The issue of polygamy made its way to the United States Supreme Court in 1878. George Reynolds, a Mormon in Utah, said that his religion required him to have more than one wife. Since the First Amendment guarantees freedom of religion, Reynolds claimed it gave him the right to practice polygamy. His reasoning failed to convince the Court, and the practice was struck down in Reynolds v. United States. The First Amendment, the justices contended, has limitations. Otherwise, human sacrifice could be justified as freedom of religion. The opinion of the Court was that “Marriage, while from its very nature a sacred obligation, is nevertheless, in most civilized nations, a civil contract, and usually regulated by law. Upon it society may be said to be built, and out of its fruits spring social relations and social obligations and duties, with which government is necessarily required to deal.”

The Supreme Court admitted in this case that “The word ‘religion’ is not defined in the Constitution.” This was an honest admission. The only way to understand the nature and extent of religious liberty of the First Amendment is to define it as the Founding Fathers did.

This is precisely what should be done today regarding the definition of marriage. Let us begin with the Declaration of Independence. That document acknowledges God as “Creator.” It recognizes “the Laws of Nature and Nature’s God.” Our founders understood that God is the author of the very concept of male and female. Even in the animal kingdom, a male and female unite to produce offspring. That is the law of nature, and that law was designed by God. Animals are not accidentally drawn to the opposite sex. They are this way because of instinct given by God, and to try to change this would be unnatural and against the will of the Creator. The creation of mankind is no different. God made us “male and female” (Genesis 1:27). Nature itself declares that marriage should be between a man and a woman. This is why Paul said same-sex relations are “against nature” (Romans 1:26-27).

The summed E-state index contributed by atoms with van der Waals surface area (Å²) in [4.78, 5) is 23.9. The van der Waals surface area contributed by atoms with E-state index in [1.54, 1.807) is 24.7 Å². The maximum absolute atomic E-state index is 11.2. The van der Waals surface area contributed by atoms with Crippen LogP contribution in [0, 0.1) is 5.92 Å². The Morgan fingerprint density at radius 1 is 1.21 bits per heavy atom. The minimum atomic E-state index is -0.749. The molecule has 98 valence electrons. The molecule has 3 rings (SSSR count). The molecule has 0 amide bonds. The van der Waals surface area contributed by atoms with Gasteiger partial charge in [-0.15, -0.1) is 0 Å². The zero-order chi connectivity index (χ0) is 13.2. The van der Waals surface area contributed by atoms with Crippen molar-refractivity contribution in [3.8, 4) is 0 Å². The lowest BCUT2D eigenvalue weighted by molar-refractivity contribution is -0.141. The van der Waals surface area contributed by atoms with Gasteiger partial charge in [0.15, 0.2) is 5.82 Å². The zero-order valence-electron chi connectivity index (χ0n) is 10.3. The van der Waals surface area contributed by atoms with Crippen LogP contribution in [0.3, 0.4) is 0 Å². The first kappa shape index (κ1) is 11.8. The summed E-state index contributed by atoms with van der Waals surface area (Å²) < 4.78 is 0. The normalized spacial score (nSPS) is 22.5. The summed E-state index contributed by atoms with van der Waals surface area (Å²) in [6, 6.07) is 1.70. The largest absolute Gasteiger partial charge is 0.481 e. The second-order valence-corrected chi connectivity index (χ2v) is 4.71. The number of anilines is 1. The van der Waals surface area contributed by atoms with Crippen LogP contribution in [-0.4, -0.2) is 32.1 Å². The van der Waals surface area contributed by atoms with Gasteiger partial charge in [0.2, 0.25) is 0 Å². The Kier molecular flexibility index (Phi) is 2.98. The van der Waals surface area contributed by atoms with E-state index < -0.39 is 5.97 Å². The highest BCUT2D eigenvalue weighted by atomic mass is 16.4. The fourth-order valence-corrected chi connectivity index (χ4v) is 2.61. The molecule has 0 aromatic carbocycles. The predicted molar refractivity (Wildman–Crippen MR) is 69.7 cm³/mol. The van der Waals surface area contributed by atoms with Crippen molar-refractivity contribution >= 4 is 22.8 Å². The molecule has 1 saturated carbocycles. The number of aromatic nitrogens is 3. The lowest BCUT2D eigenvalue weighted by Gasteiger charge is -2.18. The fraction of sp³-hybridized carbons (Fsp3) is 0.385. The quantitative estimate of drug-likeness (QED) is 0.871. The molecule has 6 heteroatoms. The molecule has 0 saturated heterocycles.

In 1828 Noah Webster released “An American Dictionary of the English Language.” His research went back to at least 1783. Webster was in a good position to know what “marriage” meant when this nation began. His definition was: “The act of uniting a man and woman for life; wedlock; the legal union of a man and woman for life. Marriage is a contract both civil and religious, by which the parties engage to live together in mutual affection and fidelity, till death shall separate them. Marriage was instituted by God himself for the purpose of preventing the promiscuous intercourse of the sexes, for promoting domestic felicity, and for securing the maintenance and education of children.”

Webster did not decide that marriage should be between a man and a woman. He merely admitted the laws of nature and nature’s God in defining the word, and his definition reflects the common understanding of the day. The chief argument against same-sex marriage is not tradition. It is nature as it was designed by God. The Bible clearly condemns homosexuality (Genesis 19; Romans 1:26-27; I Corinthians 6:9-11; I Timothy 1:10-11), but even nature itself shows that it is wrong.

Kerry Duke

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